Welcome 2011

I hope you all enjoyed the holidays with your family. I’m getting ready for our next round of classes next week and wanted to pass on some information to all of you in preparation.

Winter Schedule

Tiger Tots – Wednesdays from 4:00 to 4:45 (McGillis)
White and Orange Belt Kids – Mondays at 4:00 pm (McGillis) and Wednesdays from 4:00 to 5:30 (JCC)
Green and Red Belts – Mondays at 4:00 pm (JCC) and Wednesdays from 4:00 to 5:30 (JCC)
Junior Dan Candidates – Mondays at 5:00 pm (JCC) and Wednesdays from 4:00 to 5:30 (JCC)
Adults – Mondays at 6:00 pm (JCC) and Wednesdays from 5:30 to 7:00 (JCC)

Please note that Monday classes will be designed to go over theory, philosophy, and testing material. Wednesday classes will be devoted towards stretching, conditioning, and free sparring.

Free Classes for Parents

I would love for some of the parents to join in the Soo Bahk Do classes. I know that many families have really benefited from Soo Bahk Do together. Parents can train free this January and your child is welcome to attend some of the adult classes so that you can get some additional time with them. I encourage you to give it a try. It’s a great way to help improve your overall well-being, including reducing stress and getting in shape. Ongoing family discounts are also available.

Regional Examiner Seminar

I hope everyone will support our guest instructor who is traveling from Sun Valley, Idaho to teach us various seminars on January 21 and 22. We will likely have some of his students participating as well as the instructor from Whitefish, Montana-Andy Hamer, Kyo Sa-attending. It will be a fun event. Registration is $25.00 and is open to all students 7 years old and up. I hope all of you will support this event so we can have others like it.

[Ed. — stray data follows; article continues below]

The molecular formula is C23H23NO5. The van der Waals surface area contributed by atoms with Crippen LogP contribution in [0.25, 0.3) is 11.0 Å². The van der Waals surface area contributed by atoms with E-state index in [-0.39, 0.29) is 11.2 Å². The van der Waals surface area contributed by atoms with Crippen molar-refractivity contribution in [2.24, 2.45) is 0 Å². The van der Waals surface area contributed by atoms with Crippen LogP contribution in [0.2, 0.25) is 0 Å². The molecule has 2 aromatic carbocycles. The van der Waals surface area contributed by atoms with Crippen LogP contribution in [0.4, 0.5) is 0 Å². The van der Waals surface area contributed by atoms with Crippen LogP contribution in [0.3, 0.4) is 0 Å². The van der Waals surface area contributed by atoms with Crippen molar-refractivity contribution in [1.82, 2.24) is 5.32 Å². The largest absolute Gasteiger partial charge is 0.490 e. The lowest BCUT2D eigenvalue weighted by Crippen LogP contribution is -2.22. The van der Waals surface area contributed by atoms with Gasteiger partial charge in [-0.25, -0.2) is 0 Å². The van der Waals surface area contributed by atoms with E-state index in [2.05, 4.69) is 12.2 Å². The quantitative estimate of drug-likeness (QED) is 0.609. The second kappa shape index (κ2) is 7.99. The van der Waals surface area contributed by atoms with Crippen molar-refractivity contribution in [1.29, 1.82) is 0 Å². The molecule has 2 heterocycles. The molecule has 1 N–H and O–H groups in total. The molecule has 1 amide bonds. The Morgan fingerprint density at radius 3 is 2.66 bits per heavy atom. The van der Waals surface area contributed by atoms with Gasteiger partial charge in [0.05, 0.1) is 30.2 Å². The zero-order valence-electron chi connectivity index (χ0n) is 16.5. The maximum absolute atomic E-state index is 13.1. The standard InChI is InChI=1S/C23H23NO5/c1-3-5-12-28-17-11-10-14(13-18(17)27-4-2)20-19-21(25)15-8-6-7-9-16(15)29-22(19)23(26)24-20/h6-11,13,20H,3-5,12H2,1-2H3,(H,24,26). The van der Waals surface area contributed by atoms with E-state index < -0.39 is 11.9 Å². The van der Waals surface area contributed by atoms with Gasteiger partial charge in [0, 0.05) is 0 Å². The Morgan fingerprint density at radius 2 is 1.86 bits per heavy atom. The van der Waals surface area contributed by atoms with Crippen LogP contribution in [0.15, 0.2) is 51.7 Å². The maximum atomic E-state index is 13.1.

• Kids seminar is January 21 from 4:00-5:15 pm – (Jewish Community Center)
  • Adults and Dan Candidates is January 21 from 5:30-7:00 (Jewish Community Center)
  • Dan Candidate Workout is January 22 from 10:00 am-12:00 pm – (McGillis School)

Wasatch Martial Arts Academy Sparring Tournament

We will be holding a sparring tournament on March 19th unless someone notifies me that it’s a holiday or spring break that I’m not aware of. This will be a Saturday event, likely at the McGillis School gym where we will have a sparring competition. This should be fun for kids and adults. Sawtooth Martial Arts in Sun Valley, Idaho will be participating as well. To prepare for the tournament, we will all need to get Federation approved sparring gear. These are very cheap and includes headgear, cloth hand guards, mouthpiece, and groin cup for males. More information forthcoming on how to purchase these.

127th Dan Classing Championships

On April 29-30, we are hosting the 127th Dan Classing Championships for the second time. This is a historic event where students who wish to test for 1st, 2nd, and 3rd dan as well as Kyo Sa (teaching certification) demonstrate in front of a panel of masters. This is open to the public and is a great way to make the art of Soo Bahk Do visible to others. The event is supplemented with various seminars, banquets, and other activities. You can think of it as a Soo Bahk Do convention. I need everyone to mark this on their calendars as this is a very mandatory event to attend in support of the art and a great learning experience to rub shoulders with others who have dedicated themselves to Soo Bahk Do.

I am also in need of a committee who can assist in the preparations, logistics, and overall administration of the event. As most of you know, we have our first set of testing candidates: Ryan Rios Jo Kyo, Joshua Jefferies, Grace Greis, Mia Brickey, Lily Philips, and Olyvia Mugweh. I am going to need a lot of help with this event so most of my attention can go towards the needs of our candidates. If you would like to help, please respond to this email. I need as many members as possible and a committee chair who can interface with me easily. Adult students, please volunteer to assist the best that you can. We need the following help:

  • Determining discounted lodging accommodations for travelers (we plan on 100 participants).
  • Location and menu for Saturday Banquet (I would prefer a Korean restaurant for this either Myung Ga or similar).